Stereo Investigator Helps Washington D.C. Scientists Study the Emergence of Human Language
History is being made at George Washington University’s Laboratory for Evolutionary Neuroanatomy, and Stereo Investigator is playing a part. Using Stereo Investigator to count neurons, estimate axon fiber length, and quantify cellular volumes, Dr. Chet C. Sherwood and his team are carrying out “detailed comparisons of neural phenotypes between humans and our closest relatives, the great apes.”
A recent focus at the lab is the emergence and evolution of the human language. In their paper “Wernicke’s area homologue in chimpanzees (Pan troglodytes) and its relation to the appearance of modern human language” (Proceedings of the Royal Society B: Biological Sciences), the authors concluded that the function of Wernicke’s area, a part of the brain linked to speech, and its location in the brain’s left hemisphere “evolved long before the emergence of modern human language.”
Using design based stereological methods, the researchers examined area Tpt in the Wernicke’s area of 12 chimpanzee brains. They used Stereo Investigator to manually draw area Tpt’s boundaries with a Zeiss Axioplan 2 microscope, and found that the number of neurons was greatest on the left side. These findings led them to determine that the positioning of Wernicke’s area originated before humans, chimpanzees, and bonobos evolved from their last common ancestor.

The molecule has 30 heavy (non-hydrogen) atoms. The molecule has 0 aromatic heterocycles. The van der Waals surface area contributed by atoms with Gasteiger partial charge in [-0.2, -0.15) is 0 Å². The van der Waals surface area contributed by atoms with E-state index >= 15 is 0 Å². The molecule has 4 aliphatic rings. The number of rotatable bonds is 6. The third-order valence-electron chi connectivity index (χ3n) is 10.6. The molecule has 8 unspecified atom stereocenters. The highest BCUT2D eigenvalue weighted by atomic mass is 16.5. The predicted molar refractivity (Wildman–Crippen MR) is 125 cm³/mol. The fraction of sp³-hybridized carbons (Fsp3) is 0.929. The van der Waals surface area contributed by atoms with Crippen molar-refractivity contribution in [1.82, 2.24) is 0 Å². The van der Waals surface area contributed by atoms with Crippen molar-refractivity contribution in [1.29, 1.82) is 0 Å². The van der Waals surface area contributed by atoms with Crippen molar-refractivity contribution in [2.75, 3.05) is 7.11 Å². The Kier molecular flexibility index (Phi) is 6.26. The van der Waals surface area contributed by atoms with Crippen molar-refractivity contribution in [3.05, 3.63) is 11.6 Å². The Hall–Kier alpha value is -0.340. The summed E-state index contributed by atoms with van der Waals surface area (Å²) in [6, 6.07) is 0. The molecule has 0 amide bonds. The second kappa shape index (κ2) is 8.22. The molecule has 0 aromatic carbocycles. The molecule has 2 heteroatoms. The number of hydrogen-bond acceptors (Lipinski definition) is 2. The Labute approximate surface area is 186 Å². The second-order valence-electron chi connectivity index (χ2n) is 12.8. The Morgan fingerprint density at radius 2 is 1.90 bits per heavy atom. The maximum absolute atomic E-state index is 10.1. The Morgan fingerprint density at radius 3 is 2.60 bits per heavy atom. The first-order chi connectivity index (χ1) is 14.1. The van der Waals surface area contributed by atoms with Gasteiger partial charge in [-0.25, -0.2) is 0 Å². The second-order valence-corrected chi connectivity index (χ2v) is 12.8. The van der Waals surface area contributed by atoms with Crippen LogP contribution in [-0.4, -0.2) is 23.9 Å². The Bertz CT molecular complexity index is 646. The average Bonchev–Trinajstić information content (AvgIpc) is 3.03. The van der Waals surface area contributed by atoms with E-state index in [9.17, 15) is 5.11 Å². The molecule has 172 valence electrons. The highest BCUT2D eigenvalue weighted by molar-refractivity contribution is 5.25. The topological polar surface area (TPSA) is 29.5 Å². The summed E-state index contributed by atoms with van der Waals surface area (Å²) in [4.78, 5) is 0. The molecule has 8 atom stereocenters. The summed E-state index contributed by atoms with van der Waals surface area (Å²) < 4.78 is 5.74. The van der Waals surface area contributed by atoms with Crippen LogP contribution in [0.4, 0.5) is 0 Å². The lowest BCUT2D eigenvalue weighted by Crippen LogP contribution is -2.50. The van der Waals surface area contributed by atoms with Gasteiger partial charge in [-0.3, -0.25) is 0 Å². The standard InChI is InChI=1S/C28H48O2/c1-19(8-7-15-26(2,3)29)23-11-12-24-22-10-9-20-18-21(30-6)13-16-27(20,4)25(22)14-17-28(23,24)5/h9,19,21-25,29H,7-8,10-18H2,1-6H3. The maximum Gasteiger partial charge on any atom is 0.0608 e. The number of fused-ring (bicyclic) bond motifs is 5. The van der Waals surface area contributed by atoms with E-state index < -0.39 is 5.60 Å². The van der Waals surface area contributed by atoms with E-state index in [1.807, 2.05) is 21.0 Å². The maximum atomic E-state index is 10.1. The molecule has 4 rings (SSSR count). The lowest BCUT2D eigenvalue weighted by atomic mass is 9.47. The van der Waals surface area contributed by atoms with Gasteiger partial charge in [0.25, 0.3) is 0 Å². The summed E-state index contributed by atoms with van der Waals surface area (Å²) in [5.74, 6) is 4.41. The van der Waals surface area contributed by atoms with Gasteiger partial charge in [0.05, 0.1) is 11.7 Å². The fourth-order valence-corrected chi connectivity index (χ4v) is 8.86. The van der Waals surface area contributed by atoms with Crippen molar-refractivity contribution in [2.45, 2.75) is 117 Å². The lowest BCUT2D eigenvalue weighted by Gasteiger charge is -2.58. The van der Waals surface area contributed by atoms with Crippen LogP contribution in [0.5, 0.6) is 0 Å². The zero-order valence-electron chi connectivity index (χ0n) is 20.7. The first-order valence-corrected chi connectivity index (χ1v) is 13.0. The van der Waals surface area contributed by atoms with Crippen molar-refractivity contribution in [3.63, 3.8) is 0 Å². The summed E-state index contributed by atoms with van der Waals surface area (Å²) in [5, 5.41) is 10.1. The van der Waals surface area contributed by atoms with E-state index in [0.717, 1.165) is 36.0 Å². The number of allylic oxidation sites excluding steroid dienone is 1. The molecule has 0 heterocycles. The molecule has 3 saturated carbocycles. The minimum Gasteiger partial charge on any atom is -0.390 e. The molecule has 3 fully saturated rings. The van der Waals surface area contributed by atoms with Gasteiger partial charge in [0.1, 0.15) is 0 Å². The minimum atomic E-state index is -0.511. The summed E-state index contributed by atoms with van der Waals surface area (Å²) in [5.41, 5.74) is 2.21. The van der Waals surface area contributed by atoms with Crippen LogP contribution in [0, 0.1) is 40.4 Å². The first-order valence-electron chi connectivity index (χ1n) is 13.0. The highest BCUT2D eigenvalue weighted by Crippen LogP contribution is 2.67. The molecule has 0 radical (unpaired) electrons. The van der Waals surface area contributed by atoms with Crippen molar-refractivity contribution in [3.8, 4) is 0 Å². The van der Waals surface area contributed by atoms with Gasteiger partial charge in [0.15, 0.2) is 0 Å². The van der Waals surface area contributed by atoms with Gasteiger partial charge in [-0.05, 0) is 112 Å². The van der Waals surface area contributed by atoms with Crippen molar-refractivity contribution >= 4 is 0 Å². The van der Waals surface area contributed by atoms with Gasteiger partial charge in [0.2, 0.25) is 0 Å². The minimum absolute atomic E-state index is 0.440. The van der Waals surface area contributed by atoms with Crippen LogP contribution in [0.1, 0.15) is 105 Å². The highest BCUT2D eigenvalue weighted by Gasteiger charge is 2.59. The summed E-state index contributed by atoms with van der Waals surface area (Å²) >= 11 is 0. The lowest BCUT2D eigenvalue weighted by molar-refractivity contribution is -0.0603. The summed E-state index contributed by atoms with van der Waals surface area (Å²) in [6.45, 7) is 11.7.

“Stereo Investigator is one of our most important tools,” said Dr. Sherwood. “The software is both intuitive and powerful.”
Read the abstract (free) and full article (by subscription) at royalsocietypublishing.org.
Muhammad A. Spocter, William D. Hopkins, Amy R. Garrison, Amy L. Bauernfeind, Cheryl D. Stimpson, Patrick R. Hof, and Chet C. Sherwood, “Wernicke’s area homologue in chimpanzees (Pan troglodytes) and its relation to the appearance of modern human language” Proceedings of the Royal Society B: Biological Sciences, 2010, doi: 10.1098/rspb.2010.0011